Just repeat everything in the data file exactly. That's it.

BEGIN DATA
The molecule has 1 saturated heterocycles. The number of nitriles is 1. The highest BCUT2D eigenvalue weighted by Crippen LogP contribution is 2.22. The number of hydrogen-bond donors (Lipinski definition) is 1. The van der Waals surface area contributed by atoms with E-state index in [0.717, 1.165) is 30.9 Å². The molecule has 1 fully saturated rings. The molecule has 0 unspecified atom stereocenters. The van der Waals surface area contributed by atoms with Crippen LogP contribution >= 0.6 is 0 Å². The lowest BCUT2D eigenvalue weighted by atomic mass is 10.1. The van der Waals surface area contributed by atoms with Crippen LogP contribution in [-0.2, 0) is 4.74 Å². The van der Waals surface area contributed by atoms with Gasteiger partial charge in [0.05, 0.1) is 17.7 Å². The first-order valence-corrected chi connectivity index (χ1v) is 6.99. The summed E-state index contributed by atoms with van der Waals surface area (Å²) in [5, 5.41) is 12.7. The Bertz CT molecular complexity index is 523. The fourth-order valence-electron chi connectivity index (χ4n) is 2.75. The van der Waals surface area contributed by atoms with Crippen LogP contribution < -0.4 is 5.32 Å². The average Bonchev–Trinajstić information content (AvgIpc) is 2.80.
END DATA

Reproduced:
The molecule has 1 saturated heterocycles. The number of nitriles is 1. The highest BCUT2D eigenvalue weighted by Crippen LogP contribution is 2.22. The number of hydrogen-bond donors (Lipinski definition) is 1. The van der Waals surface area contributed by atoms with E-state index in [0.717, 1.165) is 30.9 Å². The molecule has 1 fully saturated rings. The molecule has 0 unspecified atom stereocenters. The van der Waals surface area contributed by atoms with Crippen LogP contribution >= 0.6 is 0 Å². The lowest BCUT2D eigenvalue weighted by atomic mass is 10.1. The van der Waals surface area contributed by atoms with Crippen LogP contribution in [-0.2, 0) is 4.74 Å². The van der Waals surface area contributed by atoms with Gasteiger partial charge in [0.05, 0.1) is 17.7 Å². The first-order valence-corrected chi connectivity index (χ1v) is 6.99. The summed E-state index contributed by atoms with van der Waals surface area (Å²) in [5, 5.41) is 12.7. The Bertz CT molecular complexity index is 523. The fourth-order valence-electron chi connectivity index (χ4n) is 2.75. The van der Waals surface area contributed by atoms with Crippen LogP contribution < -0.4 is 5.32 Å². The average Bonchev–Trinajstić information content (AvgIpc) is 2.80.